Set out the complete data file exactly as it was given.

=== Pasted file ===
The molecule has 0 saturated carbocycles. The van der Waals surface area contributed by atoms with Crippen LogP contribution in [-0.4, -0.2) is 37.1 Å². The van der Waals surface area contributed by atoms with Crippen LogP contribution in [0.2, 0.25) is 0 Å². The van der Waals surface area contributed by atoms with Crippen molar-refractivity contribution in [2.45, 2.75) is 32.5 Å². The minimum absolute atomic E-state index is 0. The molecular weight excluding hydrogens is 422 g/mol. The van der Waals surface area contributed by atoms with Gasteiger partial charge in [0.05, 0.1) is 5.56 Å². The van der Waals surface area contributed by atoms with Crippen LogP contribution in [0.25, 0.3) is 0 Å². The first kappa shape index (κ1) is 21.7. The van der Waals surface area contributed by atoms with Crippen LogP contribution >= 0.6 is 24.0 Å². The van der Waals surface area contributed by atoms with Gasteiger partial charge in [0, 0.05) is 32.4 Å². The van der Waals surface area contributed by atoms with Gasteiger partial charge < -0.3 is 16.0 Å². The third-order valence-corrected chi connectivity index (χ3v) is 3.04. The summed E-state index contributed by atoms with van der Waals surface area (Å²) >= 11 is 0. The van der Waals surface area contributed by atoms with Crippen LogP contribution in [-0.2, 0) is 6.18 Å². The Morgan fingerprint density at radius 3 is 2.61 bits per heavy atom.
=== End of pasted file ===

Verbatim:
The molecule has 0 saturated carbocycles. The van der Waals surface area contributed by atoms with Crippen LogP contribution in [-0.4, -0.2) is 37.1 Å². The van der Waals surface area contributed by atoms with Crippen LogP contribution in [0.2, 0.25) is 0 Å². The van der Waals surface area contributed by atoms with Crippen molar-refractivity contribution in [2.45, 2.75) is 32.5 Å². The minimum absolute atomic E-state index is 0. The molecular weight excluding hydrogens is 422 g/mol. The van der Waals surface area contributed by atoms with Gasteiger partial charge in [0.05, 0.1) is 5.56 Å². The van der Waals surface area contributed by atoms with Crippen LogP contribution in [0.25, 0.3) is 0 Å². The first kappa shape index (κ1) is 21.7. The van der Waals surface area contributed by atoms with Crippen LogP contribution >= 0.6 is 24.0 Å². The van der Waals surface area contributed by atoms with Gasteiger partial charge in [0, 0.05) is 32.4 Å². The van der Waals surface area contributed by atoms with Gasteiger partial charge < -0.3 is 16.0 Å². The third-order valence-corrected chi connectivity index (χ3v) is 3.04. The summed E-state index contributed by atoms with van der Waals surface area (Å²) >= 11 is 0. The van der Waals surface area contributed by atoms with Crippen LogP contribution in [-0.2, 0) is 6.18 Å². The Morgan fingerprint density at radius 3 is 2.61 bits per heavy atom.